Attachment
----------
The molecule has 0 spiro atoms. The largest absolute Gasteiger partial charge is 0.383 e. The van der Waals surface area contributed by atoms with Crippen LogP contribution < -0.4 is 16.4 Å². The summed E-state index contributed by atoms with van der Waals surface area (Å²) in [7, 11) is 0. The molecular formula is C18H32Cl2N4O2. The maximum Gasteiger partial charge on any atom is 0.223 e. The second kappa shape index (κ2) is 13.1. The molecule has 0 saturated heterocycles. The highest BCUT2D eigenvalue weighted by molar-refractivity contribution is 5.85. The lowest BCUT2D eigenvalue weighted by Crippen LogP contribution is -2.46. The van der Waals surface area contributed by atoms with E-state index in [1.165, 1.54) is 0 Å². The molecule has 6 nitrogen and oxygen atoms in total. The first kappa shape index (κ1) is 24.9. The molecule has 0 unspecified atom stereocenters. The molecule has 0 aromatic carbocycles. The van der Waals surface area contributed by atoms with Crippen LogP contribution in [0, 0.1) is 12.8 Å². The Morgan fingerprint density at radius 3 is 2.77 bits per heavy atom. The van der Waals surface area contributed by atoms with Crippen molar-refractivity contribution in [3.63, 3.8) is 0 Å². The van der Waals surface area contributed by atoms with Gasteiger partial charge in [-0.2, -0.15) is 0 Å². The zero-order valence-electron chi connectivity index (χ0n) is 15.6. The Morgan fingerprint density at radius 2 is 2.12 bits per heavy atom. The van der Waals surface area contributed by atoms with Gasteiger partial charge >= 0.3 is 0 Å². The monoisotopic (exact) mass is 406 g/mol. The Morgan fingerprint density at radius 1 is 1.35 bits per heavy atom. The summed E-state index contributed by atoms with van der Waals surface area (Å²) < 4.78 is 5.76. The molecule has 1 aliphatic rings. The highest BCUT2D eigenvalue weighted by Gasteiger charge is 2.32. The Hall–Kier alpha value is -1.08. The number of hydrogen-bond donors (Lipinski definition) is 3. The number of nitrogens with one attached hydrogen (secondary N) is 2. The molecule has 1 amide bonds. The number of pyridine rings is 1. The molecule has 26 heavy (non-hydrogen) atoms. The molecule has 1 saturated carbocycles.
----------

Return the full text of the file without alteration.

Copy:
The molecule has 0 spiro atoms. The largest absolute Gasteiger partial charge is 0.383 e. The van der Waals surface area contributed by atoms with Crippen LogP contribution < -0.4 is 16.4 Å². The summed E-state index contributed by atoms with van der Waals surface area (Å²) in [7, 11) is 0. The molecular formula is C18H32Cl2N4O2. The maximum Gasteiger partial charge on any atom is 0.223 e. The second kappa shape index (κ2) is 13.1. The molecule has 0 saturated heterocycles. The highest BCUT2D eigenvalue weighted by molar-refractivity contribution is 5.85. The lowest BCUT2D eigenvalue weighted by Crippen LogP contribution is -2.46. The van der Waals surface area contributed by atoms with E-state index in [1.165, 1.54) is 0 Å². The molecule has 6 nitrogen and oxygen atoms in total. The first kappa shape index (κ1) is 24.9. The molecule has 0 unspecified atom stereocenters. The molecule has 0 aromatic carbocycles. The van der Waals surface area contributed by atoms with Crippen LogP contribution in [0, 0.1) is 12.8 Å². The Morgan fingerprint density at radius 3 is 2.77 bits per heavy atom. The van der Waals surface area contributed by atoms with Crippen molar-refractivity contribution in [3.63, 3.8) is 0 Å². The van der Waals surface area contributed by atoms with Gasteiger partial charge in [-0.2, -0.15) is 0 Å². The zero-order valence-electron chi connectivity index (χ0n) is 15.6. The Morgan fingerprint density at radius 2 is 2.12 bits per heavy atom. The van der Waals surface area contributed by atoms with Gasteiger partial charge >= 0.3 is 0 Å². The monoisotopic (exact) mass is 406 g/mol. The Morgan fingerprint density at radius 1 is 1.35 bits per heavy atom. The summed E-state index contributed by atoms with van der Waals surface area (Å²) < 4.78 is 5.76. The molecule has 1 aliphatic rings. The highest BCUT2D eigenvalue weighted by Gasteiger charge is 2.32. The Hall–Kier alpha value is -1.08. The number of hydrogen-bond donors (Lipinski definition) is 3. The number of nitrogens with one attached hydrogen (secondary N) is 2. The molecule has 1 amide bonds. The number of pyridine rings is 1. The molecule has 26 heavy (non-hydrogen) atoms. The molecule has 1 saturated carbocycles.